Burkina Faso, the first organic cotton producer in West Africa is the only country to grow OGM cotton, and the second on the continent after Tanzania, which remains the champion of organic cotton. Supported by long-term relationships between producers and clients (agreement between the Union of National Cotton Producers and the American brand Victoria Secret), Burkina Faso production grew by 53%.
African production amounted to 5899 tonnes in 2013/14, up 14% from 2012/13. Burkina Faso’s place, however modest in world production, is about 5%, according to the latest report by Textile Exchange (see CommodAfrica: Organic cotton at a crossroads ).
With 3752 tons, Tanzania remains the first African producer ( 63.6% of total production ), up 11%, and with the highest yields (317 kg / hectare). It is followed by Burkina Faso ( 14.7%), Uganda ( 11.9% ), Benin (7.2%), Mali (2.2%), Senegal (0.4%) and Madagascar (0.1%). While Madagascar in 2013/14 became the seventh African producer of organic cotton, Ethiopia would soon join the club, about 4600 hectares of land being in retraining. However, Textile Exchange anticipates a slight decline of the African organic cotton production for 2014/15.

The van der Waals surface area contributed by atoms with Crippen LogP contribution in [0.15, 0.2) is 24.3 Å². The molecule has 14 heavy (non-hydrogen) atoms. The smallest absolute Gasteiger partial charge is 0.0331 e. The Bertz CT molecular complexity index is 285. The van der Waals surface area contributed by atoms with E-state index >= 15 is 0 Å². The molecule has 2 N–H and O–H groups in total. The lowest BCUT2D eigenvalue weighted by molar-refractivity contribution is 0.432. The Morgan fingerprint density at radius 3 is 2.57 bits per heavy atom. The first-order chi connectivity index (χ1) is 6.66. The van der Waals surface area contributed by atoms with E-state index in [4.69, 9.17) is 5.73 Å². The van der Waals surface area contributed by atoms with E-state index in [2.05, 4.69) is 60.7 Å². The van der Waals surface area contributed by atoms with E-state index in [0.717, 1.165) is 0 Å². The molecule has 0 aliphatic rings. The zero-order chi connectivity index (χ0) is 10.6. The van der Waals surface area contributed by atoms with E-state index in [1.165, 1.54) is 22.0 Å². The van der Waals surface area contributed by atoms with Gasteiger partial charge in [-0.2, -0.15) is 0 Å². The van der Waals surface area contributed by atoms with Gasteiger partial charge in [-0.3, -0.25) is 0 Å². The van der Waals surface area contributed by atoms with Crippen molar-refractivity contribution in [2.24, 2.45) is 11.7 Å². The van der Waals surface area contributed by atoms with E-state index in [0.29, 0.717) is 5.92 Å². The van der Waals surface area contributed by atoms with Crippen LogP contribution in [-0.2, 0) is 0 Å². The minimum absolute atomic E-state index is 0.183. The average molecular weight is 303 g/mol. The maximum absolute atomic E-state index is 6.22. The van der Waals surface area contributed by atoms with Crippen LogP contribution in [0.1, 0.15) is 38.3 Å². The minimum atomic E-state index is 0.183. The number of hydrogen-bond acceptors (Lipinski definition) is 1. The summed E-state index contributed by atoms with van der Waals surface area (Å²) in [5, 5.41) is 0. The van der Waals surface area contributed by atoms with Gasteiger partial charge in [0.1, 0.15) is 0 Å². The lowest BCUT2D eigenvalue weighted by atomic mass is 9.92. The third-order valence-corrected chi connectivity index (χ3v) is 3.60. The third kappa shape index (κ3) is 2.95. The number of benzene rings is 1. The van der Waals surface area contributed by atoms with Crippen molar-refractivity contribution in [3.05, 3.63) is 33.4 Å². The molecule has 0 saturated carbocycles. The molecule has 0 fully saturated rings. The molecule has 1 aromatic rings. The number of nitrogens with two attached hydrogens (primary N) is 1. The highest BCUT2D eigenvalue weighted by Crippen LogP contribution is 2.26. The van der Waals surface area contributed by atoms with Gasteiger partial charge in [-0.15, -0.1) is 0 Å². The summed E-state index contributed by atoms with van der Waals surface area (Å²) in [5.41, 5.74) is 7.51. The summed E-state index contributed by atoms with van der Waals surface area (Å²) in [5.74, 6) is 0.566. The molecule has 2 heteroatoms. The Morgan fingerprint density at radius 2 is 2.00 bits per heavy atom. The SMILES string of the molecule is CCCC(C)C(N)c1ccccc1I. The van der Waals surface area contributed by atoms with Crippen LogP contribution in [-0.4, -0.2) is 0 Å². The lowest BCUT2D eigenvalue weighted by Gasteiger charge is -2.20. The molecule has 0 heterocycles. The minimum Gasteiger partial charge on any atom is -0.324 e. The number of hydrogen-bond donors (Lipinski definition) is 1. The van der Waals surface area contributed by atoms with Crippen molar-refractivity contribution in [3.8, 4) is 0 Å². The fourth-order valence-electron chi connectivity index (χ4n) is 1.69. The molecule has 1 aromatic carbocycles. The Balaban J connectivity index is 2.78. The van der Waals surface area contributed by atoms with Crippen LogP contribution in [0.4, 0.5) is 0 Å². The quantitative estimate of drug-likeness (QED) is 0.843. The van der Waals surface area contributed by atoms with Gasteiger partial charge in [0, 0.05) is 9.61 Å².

Benin’s production recorded the highest growth rate (+ 86%), the Organization for the Promotion of Benin Organic Farming (OBEPAB) claimed the main producer almost doubling the quantities produced. A straight increase to 50% increase in yields, 39% of areas and 33% in the number of farmers, according OBEPAB. Also Textile Exchange, producers were attracted by the proposals Sonapra, the price offered for Fairtrade cotton. However, cotton farmers appear to have been penalized by delays in payments from Sonapra which affected production in 2014/15.
In Mali, the internal management problems of the main union of producers, Mobiom, including payment delays have meant that producers have abandoned organic. So production has fallen from 75% in 2013/14 with a very low yield (116 kl / ha).
In Senegal, a new collaboration between the Swedish company Mapro System, specializing in agricultural mechanization, and the National Union of Agricultural Cooperatives of Senegal (UNCAS) launched in 2014, creating 1,000 organic farms in Senegal, 3500 futures. Each farm will start with 100 hectares which will be practiced agriculture, livestock and forestry. Organic cotton could benefit from this project.